Today, most people only experience yoga in a group environment – a gym, community centre or dedicated yoga studio. While group classes are accessible, affordable, and help create a vibrant yoga community, yoga is a highly personal practice.
Yoga at home is vastly different from a group class at your local studio
In fact, many benefits of yoga will only be revealed to you through a consistent home practice:
- Save time and money
- Ability to customise your practise according to your mood, physical needs and energy level.
- Cultivate discipline
- Rapid development of your physical yoga practise, mindset and ability to handle stress in your day-to-day life
- Increased self awareness
Keep reading and learn how to structure and stick to your own home yoga practice.
Yoga at home needn’t be complicated or time-consuming… but it can be difficult to figure out where to start
Get started with these three steps.
STEP #1: Figure out WHY you want to practice yoga at home
Before you begin, get really clear about your reasons for establishing a home yoga practice
STEP #2: Identify obstacles or challenges to your home yoga practice
Then, just as you would when writing a corporate risk management plan, put strategies in place to prevent or mitigate the risk.
For example, if you worry about being interrupted by family, let your partner and kids know that you will be unavailable at a certain time.
Discovering how you tend to respond to inner and outer expectations may hold the key to creating a deeply rewarding and sustainable practice. If you struggle to maintain consistency and motivation, I highly recommend checking out Gretchin Rubin’s Four Tendencies framework.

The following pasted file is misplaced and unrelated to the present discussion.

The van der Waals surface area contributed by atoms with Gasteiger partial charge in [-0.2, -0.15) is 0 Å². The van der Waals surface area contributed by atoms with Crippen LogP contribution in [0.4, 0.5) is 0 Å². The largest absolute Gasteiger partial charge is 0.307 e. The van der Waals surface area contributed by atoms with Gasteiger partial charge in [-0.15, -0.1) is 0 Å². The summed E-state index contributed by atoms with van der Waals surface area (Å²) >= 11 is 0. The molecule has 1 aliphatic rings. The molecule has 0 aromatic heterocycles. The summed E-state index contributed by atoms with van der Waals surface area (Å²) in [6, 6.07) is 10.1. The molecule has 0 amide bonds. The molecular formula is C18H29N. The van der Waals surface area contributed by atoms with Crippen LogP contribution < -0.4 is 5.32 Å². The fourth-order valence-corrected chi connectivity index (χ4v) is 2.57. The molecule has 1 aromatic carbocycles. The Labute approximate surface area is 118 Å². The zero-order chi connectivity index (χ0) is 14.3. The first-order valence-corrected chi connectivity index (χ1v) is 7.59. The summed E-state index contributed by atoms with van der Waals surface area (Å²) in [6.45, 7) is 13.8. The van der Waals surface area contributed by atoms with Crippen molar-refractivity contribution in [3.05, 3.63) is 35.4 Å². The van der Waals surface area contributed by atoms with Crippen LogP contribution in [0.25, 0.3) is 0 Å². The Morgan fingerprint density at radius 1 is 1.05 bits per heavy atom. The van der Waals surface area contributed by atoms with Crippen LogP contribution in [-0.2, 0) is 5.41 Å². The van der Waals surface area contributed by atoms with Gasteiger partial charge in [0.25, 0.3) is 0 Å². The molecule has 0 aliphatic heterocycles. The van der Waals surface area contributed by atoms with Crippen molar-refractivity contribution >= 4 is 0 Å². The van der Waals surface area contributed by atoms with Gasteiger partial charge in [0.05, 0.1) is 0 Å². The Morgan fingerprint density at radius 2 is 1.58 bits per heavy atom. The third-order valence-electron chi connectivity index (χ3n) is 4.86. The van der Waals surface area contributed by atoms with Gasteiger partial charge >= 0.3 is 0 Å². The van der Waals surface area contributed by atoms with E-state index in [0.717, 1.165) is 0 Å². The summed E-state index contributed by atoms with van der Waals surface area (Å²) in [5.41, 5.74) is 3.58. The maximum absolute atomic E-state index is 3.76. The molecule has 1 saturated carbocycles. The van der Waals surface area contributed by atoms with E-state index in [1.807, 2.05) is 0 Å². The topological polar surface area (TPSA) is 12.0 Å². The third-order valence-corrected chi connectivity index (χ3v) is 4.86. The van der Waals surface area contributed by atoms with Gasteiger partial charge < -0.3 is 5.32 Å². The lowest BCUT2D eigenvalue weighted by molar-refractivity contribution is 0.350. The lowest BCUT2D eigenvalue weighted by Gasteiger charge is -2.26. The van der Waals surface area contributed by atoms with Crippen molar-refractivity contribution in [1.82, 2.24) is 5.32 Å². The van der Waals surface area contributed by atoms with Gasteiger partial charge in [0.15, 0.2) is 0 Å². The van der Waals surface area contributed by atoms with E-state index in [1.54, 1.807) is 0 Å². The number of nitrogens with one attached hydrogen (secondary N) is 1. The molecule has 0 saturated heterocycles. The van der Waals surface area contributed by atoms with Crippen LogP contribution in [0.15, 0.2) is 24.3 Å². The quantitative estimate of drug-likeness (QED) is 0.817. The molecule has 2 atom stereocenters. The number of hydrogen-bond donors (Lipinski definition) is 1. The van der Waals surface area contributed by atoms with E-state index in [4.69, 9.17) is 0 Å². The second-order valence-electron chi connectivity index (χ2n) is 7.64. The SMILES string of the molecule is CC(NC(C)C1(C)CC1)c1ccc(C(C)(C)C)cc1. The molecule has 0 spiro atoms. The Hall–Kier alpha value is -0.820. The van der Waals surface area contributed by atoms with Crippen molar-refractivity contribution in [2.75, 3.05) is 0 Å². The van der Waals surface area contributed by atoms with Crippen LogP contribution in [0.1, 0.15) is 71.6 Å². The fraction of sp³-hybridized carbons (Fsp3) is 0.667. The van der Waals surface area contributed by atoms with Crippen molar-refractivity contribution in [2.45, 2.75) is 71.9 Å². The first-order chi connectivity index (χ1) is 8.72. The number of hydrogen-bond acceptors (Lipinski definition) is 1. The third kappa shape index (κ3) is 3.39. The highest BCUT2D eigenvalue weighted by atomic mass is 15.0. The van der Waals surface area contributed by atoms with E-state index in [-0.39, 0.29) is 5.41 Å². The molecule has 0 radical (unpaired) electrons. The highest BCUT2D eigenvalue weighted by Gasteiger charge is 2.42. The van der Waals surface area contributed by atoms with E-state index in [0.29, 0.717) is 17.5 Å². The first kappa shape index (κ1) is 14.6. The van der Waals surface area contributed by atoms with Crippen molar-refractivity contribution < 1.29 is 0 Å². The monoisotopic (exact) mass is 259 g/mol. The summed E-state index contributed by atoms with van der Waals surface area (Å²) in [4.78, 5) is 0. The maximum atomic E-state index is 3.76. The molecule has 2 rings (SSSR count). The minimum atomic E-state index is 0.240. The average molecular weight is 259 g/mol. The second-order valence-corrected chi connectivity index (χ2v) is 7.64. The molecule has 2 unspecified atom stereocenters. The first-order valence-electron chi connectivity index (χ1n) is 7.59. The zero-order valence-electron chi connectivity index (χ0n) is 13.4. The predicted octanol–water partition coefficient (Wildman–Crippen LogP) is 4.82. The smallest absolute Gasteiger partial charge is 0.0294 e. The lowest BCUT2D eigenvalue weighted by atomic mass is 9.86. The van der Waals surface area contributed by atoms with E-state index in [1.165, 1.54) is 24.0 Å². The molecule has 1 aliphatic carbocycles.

Finally, STEP #3: plan your home yoga practice
Decide where, when and what you will do each time you roll out your mat.
- WHERE in your home or office will you practise? What permanent or temporary changes do you need to make to create a suitable space
- WHEN will you practise? What time of the day? How often? For how long?
- WHAT postures, breathing exercises (pranayama) and meditation techniques will you incorporate? Will you do the same thing each time?
What does my personal sadhana look like?
Like most yogis, a committed home yoga practice was my HOLY GRAIL…. alluring yet elusive. Two critical insights changed everything for me:
INSIGHT #1: Know your tendencies
A year or so ago, I was introduced to Gretchen Rubin’s Four Tendencies framework. When it comes to creating lasting habits, there’s no single approach that works for everyone. Understanding what drives you and how you tend to respond to inner and outer expectations will help you establish habits that stick.
According to the framework, my predominant tendency is obliger, which means I meet expectations set by someone else but struggle to meet those I impose on myself. Like most people in this category, when I fail to meet my inner expectations, I am really hard on myself and, as a Type-A in recovery I’ve had to learn to be compassionate with myself when I miss a day (or three…)
INSIGHT #2: You don’t need to do the same thing every day
During a meditation workshop earlier this year I was given permission to step away from rigid guidelines about what my practice ‘should’ look like. I was encouraged to tune into how I feel – physically, emotionally, mentally – on any given day and practice in a way that feels right for me in that moment.
Knowing I don’t need to do the same thing every day liberated me and made it easier for me to meet my personal expectations.
These days, my home yoga practice is a combination of group classes and workshops, interspersed with a little solo practise every day. My practice isn’t fancy or complicated and I give myself absolute freedom to change where, when and what I do each time I roll out my mat. Some days that is 10 minutes laying in silence in a restorative pose or a few minutes of spinal traction in my yoga trapeze. Other days it is an hour-long flow on the patio accompanied by upbeat tunes.
Some teachers might argue that I’m not truly committed but for me, sadhana is about doing something every day that helps me connect with a greater sense of being, purpose and truth. Asana, pranayama and meditation are just three of yoga’s eight limbs and there are ways I can practise yoga without rolling out my mat. For me, yoga is a process of unravelling and expansion. Allowing my practice to be fluid and responsive is an act of self-love which allows me to explore and deepen my connection with something greater than myself.